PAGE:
Form Layouts & Design

Creation and layout of forms


The Ghostwriter project uses the django-crispy-forms library (Crispy) to layout forms. At a basic level, this library provides template tags for rendering form fields that are more visually appealing than the regular Django form fields.

Ghostwriter leverages the library's more advanced features to create FormHelper() and Layout() objects to design reusable forms in code. This requires some additional work upfront, but the end result should be a form that can be modified in one location (the file) and reused in multiple views and templates.

If created correctly, the form can be added to a template with two lines:

{% load crispy_forms_tags %}
{% crispy form form.helper %}

Read about Crispy's FormHelper() and Layout() objects:

Creating a Form

Most forms should be instances of Django's models.ModelForm class. This makes it simpler to create a form for most, if not all, of Ghostwriter's use cases for a form.

The name of the form should identify the related model and include an appropriate docstring.

class ClientContactForm(forms.ModelForm):
    Create an individual :model:`rolodex.ClientContact` for a :model:`rolodex.Client`.

    class Meta:
        model = ClientContact
        exclude = ("client",)

Avoid naming forms with adjectives like "create" (ex: ClientContactCreate) because the forms should be reusable. A form used to create a new model entry should be reusable to update that same entry.

The Meta class of every instance of ModelForm must declare the model as the variablemodel and then provide values for either fields or exclude. Use exclude to declare which fields should not be included in the form.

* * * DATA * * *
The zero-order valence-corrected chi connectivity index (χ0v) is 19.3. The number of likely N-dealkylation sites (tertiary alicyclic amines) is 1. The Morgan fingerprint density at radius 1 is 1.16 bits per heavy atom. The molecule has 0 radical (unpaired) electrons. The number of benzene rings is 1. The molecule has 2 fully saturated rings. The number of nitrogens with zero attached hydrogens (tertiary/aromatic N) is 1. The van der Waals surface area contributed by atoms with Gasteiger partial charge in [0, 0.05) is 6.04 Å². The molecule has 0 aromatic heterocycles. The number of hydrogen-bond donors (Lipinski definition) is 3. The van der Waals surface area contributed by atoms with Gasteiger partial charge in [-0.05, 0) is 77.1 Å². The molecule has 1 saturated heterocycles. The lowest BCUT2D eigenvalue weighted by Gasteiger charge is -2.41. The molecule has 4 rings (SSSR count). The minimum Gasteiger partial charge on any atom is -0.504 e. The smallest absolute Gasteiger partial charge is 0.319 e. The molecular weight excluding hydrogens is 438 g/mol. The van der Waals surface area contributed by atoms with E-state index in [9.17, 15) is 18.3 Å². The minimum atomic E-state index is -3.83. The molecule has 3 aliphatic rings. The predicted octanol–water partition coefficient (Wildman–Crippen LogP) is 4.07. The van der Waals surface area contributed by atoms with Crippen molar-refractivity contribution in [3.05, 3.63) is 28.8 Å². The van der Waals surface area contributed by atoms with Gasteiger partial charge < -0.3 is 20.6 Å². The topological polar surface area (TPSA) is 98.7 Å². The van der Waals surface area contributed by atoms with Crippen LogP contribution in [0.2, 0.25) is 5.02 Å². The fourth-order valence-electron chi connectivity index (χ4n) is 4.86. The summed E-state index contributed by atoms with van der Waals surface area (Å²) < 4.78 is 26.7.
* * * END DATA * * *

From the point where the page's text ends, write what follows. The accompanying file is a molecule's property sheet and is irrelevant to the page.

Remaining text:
If the form applies to a specific scenario where exclude would be a bigger list than fields, then use fields to declare which fields to include.

Finally, if the form will include all fields, explicitly state this by setting fields = "__all__".

Forms should be added to the application's file and then imported using a line like from .forms import FORM_NAME.

When form files become large (like when dealing with multiple parent forms and child formsets), the files become difficult to navigate., so there is one exception to this rule:

If the file grows into an excessively large file, split the file into two or more files organized by model.

The Rolodex application's form files are a good example of this situation. All of the forms related to the Client and Project models and their associated child models pushed the single file beyond 1,000 lines. To make it easier to maintain each set of forms, the project moved them into files named and

Name the new files with the forms_ prefix followed by the model's name.

Basic Form Design

The Django form attributes control field attributes. The Crispy FormHelper() and Layout() objects control the <form></form> tags and the layout of the fields, respectively.

Setting Field Attributes

Django allows for field attributed to be configured in the form class. For ModelForm instances, this is done in the form's __init__ method. Attributes should be set at the top of the __init__ method, like so:

def __init__(self, *args, **kwargs):